I listen to audiobooks constantly. I’m not kidding. When I’m doing work around the house, driving, even in the shower – I have a waterproof Bluetooth speaker. I’m addicted. I borrow them from my local library, so I don’t have to pay for them. It’s an amazing service that anyone can take advantage of. Truly, I’ve never paid for an audiobook.
As a publisher, you bet that I’d like to provide audio versions of my authors’ books. And, I’m learning that there are many different ways to go about producing your audiobook and distributing it. Let’s talk about the options.
Recording Your Audiobook
There are a couple of options when it comes to recording your audiobook. You can do it yourself or have someone else record it. If you choose to hire a narrator, there are a couple of different routes to take:
Royalty Share – If you select a narrator from ACX or Findaway Voices, you can choose to share the royalties from audiobook sales as payment. The distributor will take care of royalty payment.
Payment Upfront – You can also simply hire a narrator and pay them upfront for their services. Then you’ll keep the royalties from any audiobook sales.
When selecting a narrator, make sure you keep in mind what kind of narrator you need for your book. Should it be male or female? Do they need to speak in an accent, in any portion of the book?
I’m a huuuuge fan of DIY. And I believe that it’s absolutely possible to record a high-quality audiobook in the comfort of your own home. You just need a microphone, recording/editing software, and an insulated, soundproof recording studio. If you don’t have a studio, you can use your closet. Clothes on hangers are wonderful insulation.
Author Gail Weiss Gardner recently recorder her memoir, creating a studio out of her closet. You can see her setup in the above photo.
“It was fun. The sustained voice projection and focus brought me deeper into meaning behind the words,” Gail told me.
I think that’s a very important point – make sure you’re having fun while you’re recording!
When choosing the DIY route, you could rent time in a professional recording studio. They’ll provide the equipment, recording software, and they’ll edit the audio files to make sure they’re perfect.
Gail did a little combination of DIY and using a professional. She recorded her book in her closet-studio, and then sent the audio files to a sound engineer to be edited. This is a great solution, because editing audio files can be very time consuming. I really like this hybrid option.
Recording and Editing Software
For those of you who do choose a complete DIY route for recording, there are many different recording and editing programs available. Audacity is very popular and is free (at this time). Reaper is also a low-cost, easy to use program.
Take a little time to play with your program of choice. Do several test recordings and practice cutting and pasting, changing the volume, and adding various effects. You can reduce background noise, if necessary – but hopefully not, since your well-insulated closet should have prevented that!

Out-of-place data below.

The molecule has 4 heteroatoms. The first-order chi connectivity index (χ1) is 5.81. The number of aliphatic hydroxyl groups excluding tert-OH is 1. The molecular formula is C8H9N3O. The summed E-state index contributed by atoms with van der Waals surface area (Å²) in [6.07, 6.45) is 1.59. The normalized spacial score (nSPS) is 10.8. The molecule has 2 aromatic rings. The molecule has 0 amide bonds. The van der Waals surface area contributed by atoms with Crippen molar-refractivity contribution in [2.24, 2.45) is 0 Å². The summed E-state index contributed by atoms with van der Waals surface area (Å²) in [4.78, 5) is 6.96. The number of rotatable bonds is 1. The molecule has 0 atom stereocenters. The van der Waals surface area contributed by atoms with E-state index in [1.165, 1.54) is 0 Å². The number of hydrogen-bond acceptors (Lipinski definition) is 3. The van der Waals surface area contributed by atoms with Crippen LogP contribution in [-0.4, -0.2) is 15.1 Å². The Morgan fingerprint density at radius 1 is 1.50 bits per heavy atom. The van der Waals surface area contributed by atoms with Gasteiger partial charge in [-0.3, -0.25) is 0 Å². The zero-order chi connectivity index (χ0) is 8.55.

If you need help, there are plenty of YouTube videos that can help you if you run into any problems.
Tips While Recording
Stand while you’re recording your chapters. You’ll be able to breathe more deeply, and your voice will sound better.
Speak slowly. There’s no need to rush, and you’ll be easier to understand.
Read from an e-reader, not a paper copy. You don’t want the sound of turning pages to be recorded.
Each chapter must be one MP3 file, so try to record one chapter during each session. It’s possible to combine audio files during editing, but if you can do one chapter at a time, editing will be a little easier.
Every audiobook publisher has specific guidelines – make sure you review and adhere to those guidelines.
If you mess up while recording, don’t worry – you can clap your hands or make a loud noise to make that spot easy to find when editing.
Don’t try to record the entire book in one sitting. It can be exhausting! Schedule a fixed amount of time, and take breaks as you need them.
Ah, the dilemma – do you publish your audiobook exclusively with Audible (aka Amazon, aka ACX)? This is completely up to you. Just be aware that Audible requires. A seven-year contract. This means that you can’t sell your book via any other avenue.
An alternative to this seven-year commitment is using There are other audiobook distributors who are happy to sell your book. One example is Findaway Voices, and they will even distribute your book to Audible! Plus, a bunch of other outlets.
I’m actually excited about selling audiobooks directly to readers from my website. I plan to use my PayPal account in conjunction with BookFunnel (a service that delivers ebooks and audiobooks in various formats).
No matter which distribution method you choose, don’t forget about the marketing! You won’t be able to sell your wonderful book if people don’t know about them!
Thank you to Gail Weiss Gaspar for sharing her experience with me! Please visit her website here, to learn about her book Carrying My Father’s Torch.